You might not expect it, but the majority of the American workforce is a pretty happy lot. This was revealed in the first CNBC/Survey Monkey Workplace Happiness Index, announced at the @Work Talent + HR Summit on Tuesday.
The quarterly index measures how Americans feel about their jobs across five key categories — pay, opportunities for advancement, recognition, autonomy and meaning. CNBC and SurveyMonkey poll 8,664 professionals nationwide across a wide swath of industries March 13–18. Data has been weighted for age, race, sex, education, employment status and geography using Census Bureau's Current Population Survey to reflect the demographic composition of United States employed population.
The CNBC/SurveyMonkey Workplace Happiness Index is an optimistic 71 out of 100, while the survey found 85 percent of respondents are either somewhat or very satisfied with their jobs.
"Meaningfulness" was the biggest contributor to overall happiness, with 17 out of 20 possible points contributed to the overall index score of 71. Recognition, or how much colleagues value employee contributions, added 15 points, and autonomy, or work/life balance, added another 15. Opportunities for advancement was the biggest "drag" on the overall index.
Despite the overall optimism, only 9 percent of workers gave top ratings across all five categories of the Workplace Happiness Index. Twenty-seven percent of workers surveyed say they are not well paid, and 30 percent have seriously considered quitting their job in the last three months.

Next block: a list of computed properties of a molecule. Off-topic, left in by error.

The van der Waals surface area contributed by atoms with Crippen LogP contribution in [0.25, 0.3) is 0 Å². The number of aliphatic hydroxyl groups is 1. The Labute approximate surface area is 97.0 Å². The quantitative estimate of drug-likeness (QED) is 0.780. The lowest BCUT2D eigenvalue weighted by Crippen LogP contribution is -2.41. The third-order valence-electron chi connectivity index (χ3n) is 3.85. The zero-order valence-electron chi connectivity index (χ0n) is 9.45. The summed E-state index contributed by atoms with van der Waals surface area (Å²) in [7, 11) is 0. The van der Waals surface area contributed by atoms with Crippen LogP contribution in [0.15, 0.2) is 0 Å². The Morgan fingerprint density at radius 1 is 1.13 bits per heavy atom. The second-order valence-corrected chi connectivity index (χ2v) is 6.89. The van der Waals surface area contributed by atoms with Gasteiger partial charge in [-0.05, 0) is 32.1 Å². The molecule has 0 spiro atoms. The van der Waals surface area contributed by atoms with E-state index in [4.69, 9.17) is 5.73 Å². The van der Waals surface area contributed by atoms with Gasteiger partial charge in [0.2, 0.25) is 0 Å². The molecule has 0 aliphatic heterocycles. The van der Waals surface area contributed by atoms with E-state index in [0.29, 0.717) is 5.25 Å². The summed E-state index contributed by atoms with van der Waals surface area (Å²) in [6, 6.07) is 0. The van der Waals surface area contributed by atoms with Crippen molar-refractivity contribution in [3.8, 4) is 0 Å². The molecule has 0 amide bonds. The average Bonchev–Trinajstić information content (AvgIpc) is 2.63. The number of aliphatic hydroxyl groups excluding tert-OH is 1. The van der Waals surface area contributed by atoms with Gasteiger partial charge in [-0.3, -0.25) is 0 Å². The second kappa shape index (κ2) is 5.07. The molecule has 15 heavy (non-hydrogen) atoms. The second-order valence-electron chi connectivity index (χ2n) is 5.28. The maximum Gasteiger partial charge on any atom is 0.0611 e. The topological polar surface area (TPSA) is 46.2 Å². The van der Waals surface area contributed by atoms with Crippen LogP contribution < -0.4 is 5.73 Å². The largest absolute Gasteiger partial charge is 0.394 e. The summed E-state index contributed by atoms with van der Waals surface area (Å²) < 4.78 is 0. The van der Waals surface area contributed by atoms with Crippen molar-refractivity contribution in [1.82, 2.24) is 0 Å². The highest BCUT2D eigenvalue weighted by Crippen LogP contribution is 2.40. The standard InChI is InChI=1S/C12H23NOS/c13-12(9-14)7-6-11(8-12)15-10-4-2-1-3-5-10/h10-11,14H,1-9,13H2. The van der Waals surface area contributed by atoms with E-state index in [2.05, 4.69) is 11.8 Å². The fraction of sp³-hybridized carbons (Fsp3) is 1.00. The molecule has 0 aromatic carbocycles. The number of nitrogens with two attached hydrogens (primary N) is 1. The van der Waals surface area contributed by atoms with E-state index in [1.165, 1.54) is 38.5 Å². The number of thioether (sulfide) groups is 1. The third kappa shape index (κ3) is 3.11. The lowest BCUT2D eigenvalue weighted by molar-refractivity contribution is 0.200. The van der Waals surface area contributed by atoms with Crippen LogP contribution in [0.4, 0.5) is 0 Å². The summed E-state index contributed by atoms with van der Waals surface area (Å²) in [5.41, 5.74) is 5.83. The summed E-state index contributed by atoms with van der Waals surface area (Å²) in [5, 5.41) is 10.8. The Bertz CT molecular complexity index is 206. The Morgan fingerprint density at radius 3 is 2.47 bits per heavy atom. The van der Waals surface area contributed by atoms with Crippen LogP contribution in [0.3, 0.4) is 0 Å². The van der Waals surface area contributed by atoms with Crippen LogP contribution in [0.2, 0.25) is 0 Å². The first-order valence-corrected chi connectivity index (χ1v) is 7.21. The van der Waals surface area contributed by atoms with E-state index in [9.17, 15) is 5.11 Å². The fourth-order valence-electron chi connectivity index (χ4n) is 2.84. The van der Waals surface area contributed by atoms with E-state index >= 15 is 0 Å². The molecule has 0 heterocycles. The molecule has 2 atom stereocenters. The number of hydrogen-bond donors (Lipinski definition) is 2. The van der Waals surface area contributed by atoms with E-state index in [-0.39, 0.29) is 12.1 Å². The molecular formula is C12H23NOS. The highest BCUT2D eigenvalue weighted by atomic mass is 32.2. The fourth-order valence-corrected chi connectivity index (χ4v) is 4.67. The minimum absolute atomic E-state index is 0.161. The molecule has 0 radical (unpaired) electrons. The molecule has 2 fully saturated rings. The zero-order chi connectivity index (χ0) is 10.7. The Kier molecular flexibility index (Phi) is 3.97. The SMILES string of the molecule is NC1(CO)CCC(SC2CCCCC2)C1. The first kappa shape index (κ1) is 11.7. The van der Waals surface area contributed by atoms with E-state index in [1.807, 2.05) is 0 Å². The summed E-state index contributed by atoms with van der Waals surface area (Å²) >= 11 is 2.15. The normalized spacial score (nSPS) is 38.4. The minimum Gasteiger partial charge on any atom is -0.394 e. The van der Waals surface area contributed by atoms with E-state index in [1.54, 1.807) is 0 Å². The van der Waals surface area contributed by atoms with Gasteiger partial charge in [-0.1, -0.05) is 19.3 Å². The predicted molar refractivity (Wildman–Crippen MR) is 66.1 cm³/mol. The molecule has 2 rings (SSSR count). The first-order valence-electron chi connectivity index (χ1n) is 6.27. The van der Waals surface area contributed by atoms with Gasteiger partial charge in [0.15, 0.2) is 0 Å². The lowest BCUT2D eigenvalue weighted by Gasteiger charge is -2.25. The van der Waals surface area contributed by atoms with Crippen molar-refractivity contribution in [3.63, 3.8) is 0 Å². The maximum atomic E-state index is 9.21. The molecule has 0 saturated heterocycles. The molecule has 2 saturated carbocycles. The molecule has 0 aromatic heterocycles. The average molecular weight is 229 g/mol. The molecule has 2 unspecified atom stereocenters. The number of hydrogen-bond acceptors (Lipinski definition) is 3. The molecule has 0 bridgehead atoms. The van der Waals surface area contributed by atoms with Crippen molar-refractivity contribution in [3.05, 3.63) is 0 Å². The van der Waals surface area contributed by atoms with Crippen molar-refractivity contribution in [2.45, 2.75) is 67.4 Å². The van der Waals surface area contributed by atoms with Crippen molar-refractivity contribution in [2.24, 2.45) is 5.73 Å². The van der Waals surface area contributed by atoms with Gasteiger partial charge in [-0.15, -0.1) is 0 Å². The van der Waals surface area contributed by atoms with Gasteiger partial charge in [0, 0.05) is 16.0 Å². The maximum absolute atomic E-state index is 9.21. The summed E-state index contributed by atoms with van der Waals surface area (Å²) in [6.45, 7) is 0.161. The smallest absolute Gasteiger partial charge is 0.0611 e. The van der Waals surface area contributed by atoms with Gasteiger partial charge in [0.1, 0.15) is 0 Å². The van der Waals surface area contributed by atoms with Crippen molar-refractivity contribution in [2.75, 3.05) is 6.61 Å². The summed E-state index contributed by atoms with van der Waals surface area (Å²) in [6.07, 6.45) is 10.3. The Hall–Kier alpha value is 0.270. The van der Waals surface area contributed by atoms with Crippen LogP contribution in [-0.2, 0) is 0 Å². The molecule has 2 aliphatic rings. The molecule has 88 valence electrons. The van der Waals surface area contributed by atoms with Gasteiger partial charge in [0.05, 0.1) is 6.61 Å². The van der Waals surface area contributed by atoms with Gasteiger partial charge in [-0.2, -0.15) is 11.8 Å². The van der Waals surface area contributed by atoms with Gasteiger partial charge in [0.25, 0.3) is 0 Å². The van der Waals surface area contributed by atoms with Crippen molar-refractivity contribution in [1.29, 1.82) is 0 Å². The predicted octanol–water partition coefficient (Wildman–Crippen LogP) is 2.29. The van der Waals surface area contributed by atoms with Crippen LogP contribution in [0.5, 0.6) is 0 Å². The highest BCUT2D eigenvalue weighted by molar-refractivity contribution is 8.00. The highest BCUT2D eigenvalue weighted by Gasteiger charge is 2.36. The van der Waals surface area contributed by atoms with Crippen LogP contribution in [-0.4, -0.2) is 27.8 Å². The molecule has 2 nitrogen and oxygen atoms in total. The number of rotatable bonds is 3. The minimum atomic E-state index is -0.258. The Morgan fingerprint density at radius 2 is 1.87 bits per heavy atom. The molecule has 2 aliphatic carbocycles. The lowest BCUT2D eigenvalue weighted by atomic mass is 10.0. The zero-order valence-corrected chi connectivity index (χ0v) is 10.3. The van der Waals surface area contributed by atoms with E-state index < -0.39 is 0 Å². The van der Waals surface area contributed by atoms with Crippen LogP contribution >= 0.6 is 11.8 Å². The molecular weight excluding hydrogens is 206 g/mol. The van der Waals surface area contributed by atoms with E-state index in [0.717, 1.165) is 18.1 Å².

"Our study clearly reveals that workplace happiness is richly nuanced. While a big majority of U.S. workers are at least somewhat satisfied with their jobs, there are a lot of negatives when it comes to how people relate to their work," said Jon Cohen, SurveyMonkey's chief research officer.
The survey found that providing workers with opportunities to advance their careers may be the best way to keep them from leaving. Just 13 percent of workers who say their companies provide "excellent" opportunities for advancement were thinking of quitting their jobs. But there are no guarantees, and the survey did not reveal a single solution to keeping employees happy.
"If companies want to hire and retain great employees, they need to open up feedback loops to get at the 'why' —learning what makes people happy and productive," Cohen said.
Survey Methodology: This SurveyMonkey online poll was conducted March 13-18, 2019, among a national sample of 8,664 workers in the United States. Respondents for this survey were selected from the more than 2 million people who take surveys on the SurveyMonkey platform each day. The modeled error estimate for this survey is plus or minus 1.5 percentage points. Data have been weighted initially for age, race, sex, education, and geography using the Census Bureau's American Community Survey to reflect the demographic composition of the United States age 18 and over, then weighted for age, race, sex, education, employment status, and geography using Census Bureau's Current Population Survey to reflect the demographic composition of United States employed population. Full results available here.